Buccellato is winning me over after Year Three’s less-than-spectacular conclusion by keeping the adrenaline pumping and the plot barreling forward. Two print issues in, the description in the solicits make it sound like we’ve been treading water, but actually there’s plenty in motion and much of it is still cloaked in mystery.
Digital Firsts 3 & 4 are titled “Vengeance is Mine” and “The Price” respectively. If you’re no stranger to Injustice you know that “price” is going to be dear. While the bulk of this issue is focused on the fight between Superman and Renee Montoya as she attempts to avenge Helena’s death by gobbling up green pills like they were PEZ, this issue also offers a couple of genuinely emotional moments and several intrigues that will no doubt be the focus for the year: one involving the gods, of course, as Zeus and Hera decide that Superman has too far overstepped and must be dealt with, and one involving Lex Luthor (whom we haven’t seen since Year Two, though it’s very clear he’s been busy since then).
Once again we get the advantage of a complete book with a single artistic team. Penciller and Inker Mark S. Miller and colorist J. Nanjan tell a story that ranges from the Alaskan bunker to Olympus to Smallville to Washington and nothing looks rushed or last-minute. From the details of the Kents’ farmhouse kitchen to the destruction of the Washington Monument, Miller looks like he’s having fun again and Buccellato gives him plenty to work with. In the past I have criticized Miller’s facial expressions as sometimes goofy or distorted, but here he does very nicely with some scenes that need nuance such as the confrontation between Superman and his adoptive parents, Montoya’s emotional farewell to Maggie Sawyer, and Bruce Wayne’s frustration and grief at the end. Even Montoya’s pill-inspired-roidlike-rage is pulled off believably without being laughable.
Awkward family moments: Injustice Edition
Buccellato’s script has brought us back to a grounded sense of space and time. The war seems over for all intents and purposes, though the insurgents are still in hiding (well, some of them are), and Superman finally has a little time to reflect on everything that’s happened. Despite the ethereal nature of the gods, their own plotting is likewise grounded. We know Hippolyta owes Hera a favor for recovering Diana and we know Batman is conspiring with Ares, but the nature of these shenanigans has not been revealed just yet. Still, because the action mostly takes place on Earth, we feel solidly back in the realm of the original direction of the story (almost like Year Three was just a bad dream). And with the introduction of Lex Luthor hatching up what appears to be a clone of some sort in his lab, hopefully this is where the action will remain.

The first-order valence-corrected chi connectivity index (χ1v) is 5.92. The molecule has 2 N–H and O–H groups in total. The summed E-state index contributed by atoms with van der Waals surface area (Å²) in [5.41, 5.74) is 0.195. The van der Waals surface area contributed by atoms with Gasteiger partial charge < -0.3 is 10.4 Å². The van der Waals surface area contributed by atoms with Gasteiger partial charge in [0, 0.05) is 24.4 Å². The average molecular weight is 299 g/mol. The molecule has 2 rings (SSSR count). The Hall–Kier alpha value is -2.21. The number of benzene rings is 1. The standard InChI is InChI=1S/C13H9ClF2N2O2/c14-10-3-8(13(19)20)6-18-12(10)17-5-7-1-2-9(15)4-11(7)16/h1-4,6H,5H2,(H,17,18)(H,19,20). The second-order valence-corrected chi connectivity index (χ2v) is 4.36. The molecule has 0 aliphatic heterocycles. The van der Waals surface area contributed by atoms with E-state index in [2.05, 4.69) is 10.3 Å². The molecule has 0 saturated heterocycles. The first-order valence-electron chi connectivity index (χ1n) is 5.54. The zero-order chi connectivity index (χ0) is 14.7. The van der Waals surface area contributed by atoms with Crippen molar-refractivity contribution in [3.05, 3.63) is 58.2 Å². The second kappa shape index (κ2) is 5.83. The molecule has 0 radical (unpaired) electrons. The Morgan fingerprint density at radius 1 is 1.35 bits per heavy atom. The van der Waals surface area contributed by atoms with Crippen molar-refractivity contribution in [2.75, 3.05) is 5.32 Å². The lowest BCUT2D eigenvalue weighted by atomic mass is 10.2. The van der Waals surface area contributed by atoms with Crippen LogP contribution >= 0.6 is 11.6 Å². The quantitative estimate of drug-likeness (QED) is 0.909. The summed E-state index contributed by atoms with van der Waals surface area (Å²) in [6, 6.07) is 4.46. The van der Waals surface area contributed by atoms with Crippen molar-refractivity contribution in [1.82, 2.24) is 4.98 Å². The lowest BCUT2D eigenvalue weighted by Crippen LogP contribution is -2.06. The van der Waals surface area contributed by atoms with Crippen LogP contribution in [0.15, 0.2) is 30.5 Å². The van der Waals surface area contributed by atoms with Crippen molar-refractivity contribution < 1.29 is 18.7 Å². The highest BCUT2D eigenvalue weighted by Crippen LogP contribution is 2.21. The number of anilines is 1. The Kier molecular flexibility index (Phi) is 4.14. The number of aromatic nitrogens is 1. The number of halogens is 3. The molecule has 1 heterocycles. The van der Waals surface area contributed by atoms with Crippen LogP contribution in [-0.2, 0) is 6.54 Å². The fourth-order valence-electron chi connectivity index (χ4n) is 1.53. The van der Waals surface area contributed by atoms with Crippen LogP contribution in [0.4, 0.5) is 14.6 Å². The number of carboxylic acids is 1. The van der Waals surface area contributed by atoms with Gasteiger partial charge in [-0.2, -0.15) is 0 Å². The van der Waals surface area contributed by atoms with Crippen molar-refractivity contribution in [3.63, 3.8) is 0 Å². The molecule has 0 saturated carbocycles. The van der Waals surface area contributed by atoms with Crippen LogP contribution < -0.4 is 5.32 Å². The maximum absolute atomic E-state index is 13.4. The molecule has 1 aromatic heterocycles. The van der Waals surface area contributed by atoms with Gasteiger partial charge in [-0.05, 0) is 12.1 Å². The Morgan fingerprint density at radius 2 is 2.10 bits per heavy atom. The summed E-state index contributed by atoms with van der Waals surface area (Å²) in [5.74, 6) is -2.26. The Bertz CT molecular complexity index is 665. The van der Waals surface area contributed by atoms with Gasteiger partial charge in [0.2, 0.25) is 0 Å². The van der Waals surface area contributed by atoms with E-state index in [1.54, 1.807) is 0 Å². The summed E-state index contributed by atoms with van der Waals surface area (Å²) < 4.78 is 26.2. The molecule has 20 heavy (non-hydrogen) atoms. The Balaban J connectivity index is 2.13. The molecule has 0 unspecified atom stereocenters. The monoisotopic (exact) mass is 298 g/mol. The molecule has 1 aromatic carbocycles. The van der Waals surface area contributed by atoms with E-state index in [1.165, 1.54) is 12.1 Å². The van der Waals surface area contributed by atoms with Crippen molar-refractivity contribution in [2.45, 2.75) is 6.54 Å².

Also, I’d like to give a thumbs up to the characterization of Wonder Woman. Her level-headedness as of late has helped provide the teams with a little more balance and I’d like to think it was her influence that allowed Superman his one brief moment of compassion at the end.
Not necessarily “bad”, but there are a few odd beans in the soup. I expect the business with Harley and Billy Batson is going somewhere, but it’s not yet integrated into the other storylines and therefore feels like a bit of a weird distraction.
The moment in which Catwoman revives in the (now landed) Bat plane is a tad peculiar. I had to read it twice before understanding that Montoya must have cold-cocked her. When she first got into the plane, it wasn’t clear that Montoya was stowing away rather than being deliberately taken. Which begs the question: where was Catwoman going anyway?
While I enjoyed (for lack of a better term) the fight between Montoya and Superman, it is problematic.
Montoya’s not killing anyone so long as she has a face full of gravel.
The Ugly Questions
Is Superman flip-flopping too radically here at the end? Does that final moment between him and Bruce Wayne at the very end make good story sense? Why are the insurgents (like Wayne, whose identity as Batman is globally known, and even Harley) just roaming around in the light of day without any particular consequences?
These are issues I have with the direction the story is taking, but I’m okay with seeing how they play out in the context of what’s happening.
One of the big irritations I’ve had with Injustice since the start was that Harley was initially squirreled away to protect her from Superman’s wrath (let’s face it, she’s as guilty as the Joker was in killing Lois and the Superbaby). But he seems to have forgotten that (and so has everyone else). Now she’s wandering around the city without even so much as a fake identity. This one is a bit hard to reconcile.
- You want to see Montoya get a few good licks in against Superman.
- It’s about time the comic book started to actually look and feel like the video game (your mileage on this may vary).
- It’s got Harley on a Harley. That’s gotta be worth something right there.
I’m enjoying this book again after feeling like closing out Year Three was too much work. We’re back to the essential relationships between Superman and Batman, the battle for justice on earth (even if through the interference of the gods), and behind-the-scenes plotting from mastermind Lex Luthor whose allegiance still feels like a wild card at this point. If you were feeling the fade-out before the start of this year, get back on board now. It feels like Buccellato’s got some surprises in store for us!